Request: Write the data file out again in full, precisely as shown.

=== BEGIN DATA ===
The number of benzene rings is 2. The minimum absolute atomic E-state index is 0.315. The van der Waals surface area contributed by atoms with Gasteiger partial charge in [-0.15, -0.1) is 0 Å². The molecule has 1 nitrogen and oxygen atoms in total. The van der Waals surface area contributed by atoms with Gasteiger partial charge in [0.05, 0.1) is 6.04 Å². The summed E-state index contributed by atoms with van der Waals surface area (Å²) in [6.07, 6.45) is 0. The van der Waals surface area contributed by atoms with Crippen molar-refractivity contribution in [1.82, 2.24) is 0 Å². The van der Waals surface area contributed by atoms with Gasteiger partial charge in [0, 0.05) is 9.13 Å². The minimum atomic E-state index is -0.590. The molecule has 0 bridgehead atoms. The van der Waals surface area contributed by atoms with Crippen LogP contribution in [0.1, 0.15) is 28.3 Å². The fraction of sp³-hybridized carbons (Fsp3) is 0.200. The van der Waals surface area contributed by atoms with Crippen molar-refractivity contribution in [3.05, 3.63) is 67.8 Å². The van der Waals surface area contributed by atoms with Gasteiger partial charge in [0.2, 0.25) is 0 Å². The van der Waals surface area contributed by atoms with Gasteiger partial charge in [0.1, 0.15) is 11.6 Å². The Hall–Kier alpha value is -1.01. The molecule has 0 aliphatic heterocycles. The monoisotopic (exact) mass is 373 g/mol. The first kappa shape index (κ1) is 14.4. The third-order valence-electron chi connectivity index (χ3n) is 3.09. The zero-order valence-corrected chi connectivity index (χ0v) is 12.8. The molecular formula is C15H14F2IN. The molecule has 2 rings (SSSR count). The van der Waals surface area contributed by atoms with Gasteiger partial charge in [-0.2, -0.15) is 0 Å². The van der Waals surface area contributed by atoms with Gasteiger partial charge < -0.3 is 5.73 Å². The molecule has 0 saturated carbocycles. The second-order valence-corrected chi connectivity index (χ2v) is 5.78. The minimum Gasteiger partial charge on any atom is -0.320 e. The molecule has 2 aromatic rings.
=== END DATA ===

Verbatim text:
The number of benzene rings is 2. The minimum absolute atomic E-state index is 0.315. The van der Waals surface area contributed by atoms with Gasteiger partial charge in [-0.15, -0.1) is 0 Å². The molecule has 1 nitrogen and oxygen atoms in total. The van der Waals surface area contributed by atoms with Gasteiger partial charge in [0.05, 0.1) is 6.04 Å². The summed E-state index contributed by atoms with van der Waals surface area (Å²) in [6.07, 6.45) is 0. The van der Waals surface area contributed by atoms with Crippen molar-refractivity contribution in [1.82, 2.24) is 0 Å². The van der Waals surface area contributed by atoms with Gasteiger partial charge in [0, 0.05) is 9.13 Å². The minimum atomic E-state index is -0.590. The molecule has 0 bridgehead atoms. The van der Waals surface area contributed by atoms with Crippen LogP contribution in [0.1, 0.15) is 28.3 Å². The fraction of sp³-hybridized carbons (Fsp3) is 0.200. The van der Waals surface area contributed by atoms with Crippen molar-refractivity contribution in [3.05, 3.63) is 67.8 Å². The van der Waals surface area contributed by atoms with Gasteiger partial charge in [0.2, 0.25) is 0 Å². The van der Waals surface area contributed by atoms with Gasteiger partial charge in [0.1, 0.15) is 11.6 Å². The Hall–Kier alpha value is -1.01. The molecule has 0 aliphatic heterocycles. The monoisotopic (exact) mass is 373 g/mol. The first kappa shape index (κ1) is 14.4. The third-order valence-electron chi connectivity index (χ3n) is 3.09. The zero-order valence-corrected chi connectivity index (χ0v) is 12.8. The molecular formula is C15H14F2IN. The molecule has 2 rings (SSSR count). The van der Waals surface area contributed by atoms with Gasteiger partial charge in [-0.2, -0.15) is 0 Å². The van der Waals surface area contributed by atoms with Gasteiger partial charge < -0.3 is 5.73 Å². The molecule has 0 saturated carbocycles. The second-order valence-corrected chi connectivity index (χ2v) is 5.78. The minimum Gasteiger partial charge on any atom is -0.320 e. The molecule has 2 aromatic rings.